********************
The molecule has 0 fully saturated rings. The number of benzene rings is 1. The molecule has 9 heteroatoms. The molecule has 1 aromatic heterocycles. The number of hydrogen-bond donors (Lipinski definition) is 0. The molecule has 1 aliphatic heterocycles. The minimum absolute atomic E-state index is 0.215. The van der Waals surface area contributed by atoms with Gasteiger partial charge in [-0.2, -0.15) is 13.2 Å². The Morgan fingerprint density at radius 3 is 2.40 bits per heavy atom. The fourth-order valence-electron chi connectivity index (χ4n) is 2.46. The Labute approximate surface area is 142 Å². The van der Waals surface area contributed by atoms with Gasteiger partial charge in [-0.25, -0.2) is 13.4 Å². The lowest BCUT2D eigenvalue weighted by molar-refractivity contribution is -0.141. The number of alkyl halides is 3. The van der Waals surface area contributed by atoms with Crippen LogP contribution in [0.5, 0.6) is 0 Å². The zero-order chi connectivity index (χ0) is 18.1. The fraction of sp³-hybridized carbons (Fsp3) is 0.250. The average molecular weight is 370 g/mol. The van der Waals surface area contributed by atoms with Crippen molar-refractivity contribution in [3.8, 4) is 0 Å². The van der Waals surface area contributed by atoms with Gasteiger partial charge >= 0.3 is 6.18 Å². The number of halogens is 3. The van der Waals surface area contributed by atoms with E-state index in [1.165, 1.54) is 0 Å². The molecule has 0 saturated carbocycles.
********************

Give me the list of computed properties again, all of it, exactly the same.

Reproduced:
The molecule has 0 fully saturated rings. The number of benzene rings is 1. The molecule has 9 heteroatoms. The molecule has 1 aromatic heterocycles. The number of hydrogen-bond donors (Lipinski definition) is 0. The molecule has 1 aliphatic heterocycles. The minimum absolute atomic E-state index is 0.215. The van der Waals surface area contributed by atoms with Gasteiger partial charge in [-0.2, -0.15) is 13.2 Å². The Morgan fingerprint density at radius 3 is 2.40 bits per heavy atom. The fourth-order valence-electron chi connectivity index (χ4n) is 2.46. The Labute approximate surface area is 142 Å². The van der Waals surface area contributed by atoms with Gasteiger partial charge in [-0.25, -0.2) is 13.4 Å². The lowest BCUT2D eigenvalue weighted by molar-refractivity contribution is -0.141. The number of alkyl halides is 3. The van der Waals surface area contributed by atoms with Crippen LogP contribution in [0.5, 0.6) is 0 Å². The zero-order chi connectivity index (χ0) is 18.1. The fraction of sp³-hybridized carbons (Fsp3) is 0.250. The average molecular weight is 370 g/mol. The van der Waals surface area contributed by atoms with Crippen molar-refractivity contribution in [3.8, 4) is 0 Å². The van der Waals surface area contributed by atoms with Gasteiger partial charge >= 0.3 is 6.18 Å². The number of halogens is 3. The van der Waals surface area contributed by atoms with E-state index in [1.165, 1.54) is 0 Å². The molecule has 0 saturated carbocycles.